To make these award winning chocolates number 6 of your five and day, pop into any of the stockists dotted across the country, however if their isn't a stockist near to you, why not ask your local deli to get in touch with Carlotta's Chocolates or simply log on to the website and buy online

Keep up to date with Carlotta's Chocolates on Facebook.

 

5 Questions - Kwan's Kitchen


This time last week myself and Nicola spent the day at the Scottish Speciality Food Show at the SECC. One of the first exhibitors that I met was Stephen Kwan, the man behind Kwan's Kitchen. The Kwan family have a long heritage within the Chinese restaurant trade, running Beijing Beijing in Galashiels and Kwan's Chinese Restaurant in Kelso.
Kwan's Kitchen supply traditional Chinese spice mixes and condiments to a host of suppliers across the UK. In order to maintain quality and authenticity, all of the condiments are made in small batches within the kitchenn of the Beijing Beijing Restaurant, using no MSG, artifices colouring, flavouring or preservatives.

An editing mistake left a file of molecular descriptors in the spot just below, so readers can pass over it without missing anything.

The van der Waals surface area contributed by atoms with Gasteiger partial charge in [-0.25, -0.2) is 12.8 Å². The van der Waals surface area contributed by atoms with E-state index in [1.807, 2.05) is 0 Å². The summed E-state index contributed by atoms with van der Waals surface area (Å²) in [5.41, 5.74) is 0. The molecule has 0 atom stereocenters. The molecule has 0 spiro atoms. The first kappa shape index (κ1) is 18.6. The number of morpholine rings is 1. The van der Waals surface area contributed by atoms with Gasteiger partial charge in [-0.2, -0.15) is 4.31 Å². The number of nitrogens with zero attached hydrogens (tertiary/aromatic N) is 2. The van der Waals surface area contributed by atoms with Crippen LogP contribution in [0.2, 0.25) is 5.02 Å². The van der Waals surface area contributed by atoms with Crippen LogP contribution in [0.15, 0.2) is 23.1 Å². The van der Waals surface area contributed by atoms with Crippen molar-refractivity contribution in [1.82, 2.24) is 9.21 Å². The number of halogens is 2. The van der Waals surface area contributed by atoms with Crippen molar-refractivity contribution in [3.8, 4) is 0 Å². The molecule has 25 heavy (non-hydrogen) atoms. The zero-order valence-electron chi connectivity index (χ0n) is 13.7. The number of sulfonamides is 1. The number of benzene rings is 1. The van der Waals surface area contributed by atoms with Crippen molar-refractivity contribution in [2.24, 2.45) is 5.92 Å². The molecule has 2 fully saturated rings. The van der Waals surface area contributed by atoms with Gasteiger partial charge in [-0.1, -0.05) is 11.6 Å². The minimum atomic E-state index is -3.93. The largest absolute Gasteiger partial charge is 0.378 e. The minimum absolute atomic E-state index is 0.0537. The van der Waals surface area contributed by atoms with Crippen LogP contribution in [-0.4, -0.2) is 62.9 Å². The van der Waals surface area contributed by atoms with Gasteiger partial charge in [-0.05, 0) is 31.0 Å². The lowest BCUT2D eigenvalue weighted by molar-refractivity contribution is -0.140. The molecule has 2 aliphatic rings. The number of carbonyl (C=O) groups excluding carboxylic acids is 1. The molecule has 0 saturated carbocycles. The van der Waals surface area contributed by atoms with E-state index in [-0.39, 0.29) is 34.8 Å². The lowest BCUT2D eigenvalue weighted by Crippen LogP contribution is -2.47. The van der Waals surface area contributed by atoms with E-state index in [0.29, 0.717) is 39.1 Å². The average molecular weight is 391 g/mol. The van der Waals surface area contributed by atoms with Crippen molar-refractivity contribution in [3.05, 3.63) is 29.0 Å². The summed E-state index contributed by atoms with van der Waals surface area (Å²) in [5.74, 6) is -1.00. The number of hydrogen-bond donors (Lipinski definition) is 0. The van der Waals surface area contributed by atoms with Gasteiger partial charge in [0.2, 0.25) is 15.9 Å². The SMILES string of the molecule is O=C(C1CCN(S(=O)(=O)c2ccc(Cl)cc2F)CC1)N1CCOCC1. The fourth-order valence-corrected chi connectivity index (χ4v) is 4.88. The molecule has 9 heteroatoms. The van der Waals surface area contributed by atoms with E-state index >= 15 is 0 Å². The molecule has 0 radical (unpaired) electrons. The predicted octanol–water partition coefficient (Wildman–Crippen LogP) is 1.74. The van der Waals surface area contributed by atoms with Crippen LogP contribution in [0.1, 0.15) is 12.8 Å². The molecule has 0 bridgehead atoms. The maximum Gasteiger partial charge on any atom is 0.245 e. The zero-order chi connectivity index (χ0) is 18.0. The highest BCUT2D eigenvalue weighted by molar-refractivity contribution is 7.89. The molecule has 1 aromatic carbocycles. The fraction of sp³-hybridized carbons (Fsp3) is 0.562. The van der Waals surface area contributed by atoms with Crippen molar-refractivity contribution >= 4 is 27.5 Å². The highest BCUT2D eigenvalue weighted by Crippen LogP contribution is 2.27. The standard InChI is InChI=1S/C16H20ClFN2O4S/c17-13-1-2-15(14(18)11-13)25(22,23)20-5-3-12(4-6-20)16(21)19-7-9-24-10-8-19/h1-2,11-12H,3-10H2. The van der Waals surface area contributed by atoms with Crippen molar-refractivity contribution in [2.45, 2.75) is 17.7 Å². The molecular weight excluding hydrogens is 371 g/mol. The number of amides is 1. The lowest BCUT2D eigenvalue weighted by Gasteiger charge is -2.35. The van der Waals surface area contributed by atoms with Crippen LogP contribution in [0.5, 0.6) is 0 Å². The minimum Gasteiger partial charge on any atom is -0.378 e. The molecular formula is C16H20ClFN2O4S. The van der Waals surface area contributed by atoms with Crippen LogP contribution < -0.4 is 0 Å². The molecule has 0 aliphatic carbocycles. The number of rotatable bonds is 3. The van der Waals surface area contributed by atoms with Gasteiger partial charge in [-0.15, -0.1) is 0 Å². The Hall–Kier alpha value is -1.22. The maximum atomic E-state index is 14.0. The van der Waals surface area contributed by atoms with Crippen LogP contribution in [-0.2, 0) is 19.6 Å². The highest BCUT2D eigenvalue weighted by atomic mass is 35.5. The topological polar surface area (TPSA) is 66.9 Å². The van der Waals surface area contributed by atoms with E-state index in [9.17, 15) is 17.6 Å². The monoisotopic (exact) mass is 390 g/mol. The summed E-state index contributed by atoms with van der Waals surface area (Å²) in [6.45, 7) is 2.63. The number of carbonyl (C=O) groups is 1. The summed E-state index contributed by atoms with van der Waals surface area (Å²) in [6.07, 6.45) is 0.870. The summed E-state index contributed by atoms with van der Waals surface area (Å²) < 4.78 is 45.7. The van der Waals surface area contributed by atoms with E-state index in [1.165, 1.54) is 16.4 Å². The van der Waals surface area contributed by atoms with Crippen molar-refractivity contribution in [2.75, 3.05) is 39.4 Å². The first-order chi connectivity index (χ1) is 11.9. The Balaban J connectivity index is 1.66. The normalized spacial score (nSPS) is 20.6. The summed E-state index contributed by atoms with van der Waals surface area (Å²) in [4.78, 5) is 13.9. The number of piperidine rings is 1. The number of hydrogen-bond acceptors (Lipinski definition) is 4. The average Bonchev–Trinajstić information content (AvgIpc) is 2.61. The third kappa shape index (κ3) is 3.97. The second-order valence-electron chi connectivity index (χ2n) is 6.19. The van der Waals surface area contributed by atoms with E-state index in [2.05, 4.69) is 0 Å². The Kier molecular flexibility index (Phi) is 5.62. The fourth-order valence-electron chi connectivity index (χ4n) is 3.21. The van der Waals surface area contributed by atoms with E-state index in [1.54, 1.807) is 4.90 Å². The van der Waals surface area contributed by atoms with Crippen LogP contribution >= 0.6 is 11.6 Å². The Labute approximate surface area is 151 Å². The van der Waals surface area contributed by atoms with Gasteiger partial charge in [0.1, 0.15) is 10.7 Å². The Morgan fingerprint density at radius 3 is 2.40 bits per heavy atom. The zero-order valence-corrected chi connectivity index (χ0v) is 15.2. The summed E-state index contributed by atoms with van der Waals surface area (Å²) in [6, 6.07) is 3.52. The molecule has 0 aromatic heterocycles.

Here's their story;
How did you get started?
I was a restaurateur and Chef for 10 years running my own Chinese restaurants until one day a customer asked me to “can” the recipe for “Salt & Pepper” dishes such as Chicken wings. Following a series of failed attempts “Salt & Pepper Spice” was created which subsequently won 2 Gold Stars at the Great Taste Awards in 2011. Following the award I launched an authentic range of restaurant quality Chinese condiments which includes Blackbean & Garlic and Szechuan Chilli Oil. You can use all three condiments to create many different tasty Chinese dishes. We quickly listed in a number of local delis including Realfoods in Edinburgh and now stock throughout Scotland.